THE Naval version of the BrahMos missile was successfully test fired on Tuesday morning from the Indian Navy’s Rajput-class destroyer INS Ranvijay, hitting a decommissioned target ship in the Bay of Bengal, as part of a series of tests of the supersonic cruise missile.
On November 24, the Indian Army had successfully launched BrahMos from Car Nicobar Islands in a ‘top-attack’ configuration hitting a target in Bay Bengal. The launch was first in a series of launches of the various versions of the missile over the following days in a display of India’s tactical cruise missile triad. The November 24 test was followed by two tests the next day – one by the Army and another by IAF.
Indian Navy tweeted from its official handle on Tuesday, “Indian Navy hones its combat readiness. Brahmos AShM (Anti Ship Missile) launched by INS Ranvijay strikes the target ship at max range with pinpoint accuracy in Bay of Bengal.” The Ministry of Defence said in an official statement that the test was conducted at 9 am and that ”The missile performed highly complex manoeuvres and hit bull’s eye of the target.”
INS Ranvijay is a Rajput-class destroyer warship of the Indian Navy. This class of Russian origin destroyer warship is built to launch missiles for operations against various surface, air and underwater targets. The earliest of the naval versions of BrahMos was first fired from this class of ships.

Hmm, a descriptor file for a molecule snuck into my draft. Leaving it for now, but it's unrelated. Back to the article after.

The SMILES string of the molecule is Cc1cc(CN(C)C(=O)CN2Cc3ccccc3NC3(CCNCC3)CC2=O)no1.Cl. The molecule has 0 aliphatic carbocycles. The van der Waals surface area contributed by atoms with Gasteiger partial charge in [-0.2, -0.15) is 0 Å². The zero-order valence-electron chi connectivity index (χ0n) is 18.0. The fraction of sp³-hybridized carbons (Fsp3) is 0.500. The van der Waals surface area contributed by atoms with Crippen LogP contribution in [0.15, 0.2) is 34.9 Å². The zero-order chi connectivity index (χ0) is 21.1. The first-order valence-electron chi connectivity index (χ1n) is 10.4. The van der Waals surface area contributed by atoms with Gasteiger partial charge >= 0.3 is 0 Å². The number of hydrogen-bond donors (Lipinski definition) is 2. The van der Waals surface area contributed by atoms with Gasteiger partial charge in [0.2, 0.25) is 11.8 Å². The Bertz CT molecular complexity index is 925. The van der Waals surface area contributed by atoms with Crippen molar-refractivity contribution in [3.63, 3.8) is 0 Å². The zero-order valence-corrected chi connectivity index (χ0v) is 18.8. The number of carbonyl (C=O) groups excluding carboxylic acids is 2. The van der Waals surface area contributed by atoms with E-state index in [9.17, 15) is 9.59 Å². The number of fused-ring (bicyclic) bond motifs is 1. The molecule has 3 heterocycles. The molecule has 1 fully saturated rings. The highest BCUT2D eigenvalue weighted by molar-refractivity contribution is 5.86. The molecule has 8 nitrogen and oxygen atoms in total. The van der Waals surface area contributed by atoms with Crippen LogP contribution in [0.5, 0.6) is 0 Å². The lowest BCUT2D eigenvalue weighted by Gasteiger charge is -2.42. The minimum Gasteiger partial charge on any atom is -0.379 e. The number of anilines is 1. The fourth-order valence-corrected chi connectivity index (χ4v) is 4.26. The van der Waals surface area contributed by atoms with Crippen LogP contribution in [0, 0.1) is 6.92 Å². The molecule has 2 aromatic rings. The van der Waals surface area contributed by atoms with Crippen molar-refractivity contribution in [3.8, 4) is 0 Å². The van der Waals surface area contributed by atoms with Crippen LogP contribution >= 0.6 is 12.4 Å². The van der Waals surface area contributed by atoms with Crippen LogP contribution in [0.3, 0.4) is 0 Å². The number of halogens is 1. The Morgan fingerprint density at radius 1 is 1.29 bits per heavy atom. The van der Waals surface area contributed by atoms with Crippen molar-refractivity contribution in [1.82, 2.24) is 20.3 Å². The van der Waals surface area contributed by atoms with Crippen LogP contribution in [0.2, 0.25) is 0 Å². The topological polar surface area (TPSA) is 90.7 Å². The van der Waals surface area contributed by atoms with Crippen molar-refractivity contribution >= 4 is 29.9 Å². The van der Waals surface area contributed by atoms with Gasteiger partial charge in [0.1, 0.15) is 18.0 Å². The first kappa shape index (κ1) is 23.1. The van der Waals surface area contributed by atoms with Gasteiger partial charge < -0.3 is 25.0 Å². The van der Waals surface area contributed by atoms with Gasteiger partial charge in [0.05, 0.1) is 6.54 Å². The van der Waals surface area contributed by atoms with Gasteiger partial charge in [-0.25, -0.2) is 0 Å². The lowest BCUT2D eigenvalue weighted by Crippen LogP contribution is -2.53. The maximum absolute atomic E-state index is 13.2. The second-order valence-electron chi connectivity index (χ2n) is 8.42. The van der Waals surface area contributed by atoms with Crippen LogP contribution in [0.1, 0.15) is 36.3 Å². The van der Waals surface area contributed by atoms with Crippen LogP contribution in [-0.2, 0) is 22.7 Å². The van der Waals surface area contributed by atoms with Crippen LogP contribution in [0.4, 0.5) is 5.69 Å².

In September and October, too, the Army, Navy and IAF versions of BrahMos were tested. On September 30, BrahMos surface-to-surface supersonic Land-Attack Cruise Missile (LACM) featuring an indigenous booster and airframe section along with many other ‘Made in India’ sub-systems was flight tested from Integrated Test Range.
On October 17, the naval version of BrahMos was successfully test fired from Indian Navy’s indigenously-built stealth destroyer INS Chennai, hitting a target in the Arabian Sea. On October 30, it was fired from a Sukhoi jet that took off from a fighter aircraft base in Punjab and the missile hit a target in the Bay of Bengal.
A combination of the names of Brahmaputra and Moskva rivers, BrahMos missiles are designed, developed and produced by BrahMos Aerospace, a joint venture company set up by the Defence Research and Development Organisation (DRDO) and Mashinostroyenia of Russia. The first test launch of the initial version BrahMos took place in 2001. Various types of the BrahMos missile, including those which can be fired from land, warships, submarines and Sukhoi-30 fighter jets, have already been developed and successfully tested since then.
The versions of the BrahMos that are presently being tested have an extended range of 400 kilometres, as compared to its initial range of 290 kilometres with more versions of higher ranges currently under development.
The Indian Navy began inducting BrahMos on its frontline warships from 2005 and has the capability to hit sea-based targets beyond its radar horizon. The naval version has been successful tested time and again in sea-to-sea and sea-to-land modes.
The BrahMos from ship can be launched as a single unit or in a salvo up to eight in numbers separated by 2.5 second intervals. These salvos can hit and destroy a group of frigates having modern missile defence systems. BrahMos as a ‘prime strike weapon’ for ships significantly increases their capability of engaging naval surface targets at long ranges.
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